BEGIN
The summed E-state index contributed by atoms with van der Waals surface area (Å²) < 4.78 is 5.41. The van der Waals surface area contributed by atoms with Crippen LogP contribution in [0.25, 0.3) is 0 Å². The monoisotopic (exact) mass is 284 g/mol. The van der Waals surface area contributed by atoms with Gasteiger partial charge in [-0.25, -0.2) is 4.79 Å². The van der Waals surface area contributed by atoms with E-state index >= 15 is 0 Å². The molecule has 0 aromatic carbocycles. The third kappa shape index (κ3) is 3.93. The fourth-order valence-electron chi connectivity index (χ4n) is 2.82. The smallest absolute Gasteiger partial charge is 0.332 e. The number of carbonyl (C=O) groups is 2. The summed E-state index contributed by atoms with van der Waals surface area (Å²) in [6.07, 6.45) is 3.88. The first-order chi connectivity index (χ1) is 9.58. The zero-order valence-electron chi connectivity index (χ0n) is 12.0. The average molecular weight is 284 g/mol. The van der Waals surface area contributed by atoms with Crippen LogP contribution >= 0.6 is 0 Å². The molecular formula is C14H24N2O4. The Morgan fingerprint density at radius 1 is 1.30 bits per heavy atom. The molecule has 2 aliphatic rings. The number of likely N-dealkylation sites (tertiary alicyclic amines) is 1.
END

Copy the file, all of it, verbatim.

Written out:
The summed E-state index contributed by atoms with van der Waals surface area (Å²) < 4.78 is 5.41. The van der Waals surface area contributed by atoms with Crippen LogP contribution in [0.25, 0.3) is 0 Å². The monoisotopic (exact) mass is 284 g/mol. The van der Waals surface area contributed by atoms with Gasteiger partial charge in [-0.25, -0.2) is 4.79 Å². The van der Waals surface area contributed by atoms with E-state index >= 15 is 0 Å². The molecule has 0 aromatic carbocycles. The third kappa shape index (κ3) is 3.93. The fourth-order valence-electron chi connectivity index (χ4n) is 2.82. The smallest absolute Gasteiger partial charge is 0.332 e. The number of carbonyl (C=O) groups is 2. The summed E-state index contributed by atoms with van der Waals surface area (Å²) in [6.07, 6.45) is 3.88. The first-order chi connectivity index (χ1) is 9.58. The zero-order valence-electron chi connectivity index (χ0n) is 12.0. The average molecular weight is 284 g/mol. The van der Waals surface area contributed by atoms with Crippen LogP contribution >= 0.6 is 0 Å². The molecular formula is C14H24N2O4. The Morgan fingerprint density at radius 1 is 1.30 bits per heavy atom. The molecule has 2 aliphatic rings. The number of likely N-dealkylation sites (tertiary alicyclic amines) is 1.